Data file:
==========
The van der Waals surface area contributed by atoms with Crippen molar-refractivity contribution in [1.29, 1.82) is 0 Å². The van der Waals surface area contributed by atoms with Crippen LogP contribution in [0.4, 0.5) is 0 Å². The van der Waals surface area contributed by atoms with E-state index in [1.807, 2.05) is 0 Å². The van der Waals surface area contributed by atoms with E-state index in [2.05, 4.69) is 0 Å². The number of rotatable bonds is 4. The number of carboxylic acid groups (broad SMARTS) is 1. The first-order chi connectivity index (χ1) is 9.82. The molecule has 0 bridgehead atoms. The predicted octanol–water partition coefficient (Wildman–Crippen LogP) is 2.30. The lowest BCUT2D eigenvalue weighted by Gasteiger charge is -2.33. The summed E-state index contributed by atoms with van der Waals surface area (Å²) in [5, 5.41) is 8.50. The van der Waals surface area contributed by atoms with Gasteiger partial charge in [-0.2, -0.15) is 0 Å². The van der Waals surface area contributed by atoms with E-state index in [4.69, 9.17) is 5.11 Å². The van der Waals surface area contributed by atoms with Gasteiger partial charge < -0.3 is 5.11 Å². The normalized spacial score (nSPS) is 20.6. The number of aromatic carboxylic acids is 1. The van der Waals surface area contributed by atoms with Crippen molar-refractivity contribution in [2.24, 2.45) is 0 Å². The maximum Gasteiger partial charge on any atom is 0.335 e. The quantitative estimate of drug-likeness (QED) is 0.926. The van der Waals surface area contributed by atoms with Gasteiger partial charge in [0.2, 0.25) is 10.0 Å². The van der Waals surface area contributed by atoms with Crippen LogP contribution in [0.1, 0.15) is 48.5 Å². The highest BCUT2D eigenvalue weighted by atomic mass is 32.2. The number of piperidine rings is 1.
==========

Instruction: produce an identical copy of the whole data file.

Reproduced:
The van der Waals surface area contributed by atoms with Crippen molar-refractivity contribution in [1.29, 1.82) is 0 Å². The van der Waals surface area contributed by atoms with Crippen LogP contribution in [0.4, 0.5) is 0 Å². The van der Waals surface area contributed by atoms with E-state index in [1.807, 2.05) is 0 Å². The van der Waals surface area contributed by atoms with E-state index in [2.05, 4.69) is 0 Å². The number of rotatable bonds is 4. The number of carboxylic acid groups (broad SMARTS) is 1. The first-order chi connectivity index (χ1) is 9.82. The molecule has 0 bridgehead atoms. The predicted octanol–water partition coefficient (Wildman–Crippen LogP) is 2.30. The lowest BCUT2D eigenvalue weighted by Gasteiger charge is -2.33. The summed E-state index contributed by atoms with van der Waals surface area (Å²) in [5, 5.41) is 8.50. The van der Waals surface area contributed by atoms with Gasteiger partial charge in [-0.2, -0.15) is 0 Å². The van der Waals surface area contributed by atoms with E-state index in [4.69, 9.17) is 5.11 Å². The van der Waals surface area contributed by atoms with Gasteiger partial charge < -0.3 is 5.11 Å². The normalized spacial score (nSPS) is 20.6. The number of aromatic carboxylic acids is 1. The van der Waals surface area contributed by atoms with Crippen molar-refractivity contribution in [2.24, 2.45) is 0 Å². The maximum Gasteiger partial charge on any atom is 0.335 e. The quantitative estimate of drug-likeness (QED) is 0.926. The van der Waals surface area contributed by atoms with Gasteiger partial charge in [0.2, 0.25) is 10.0 Å². The van der Waals surface area contributed by atoms with Crippen LogP contribution in [0.1, 0.15) is 48.5 Å². The highest BCUT2D eigenvalue weighted by atomic mass is 32.2. The number of piperidine rings is 1.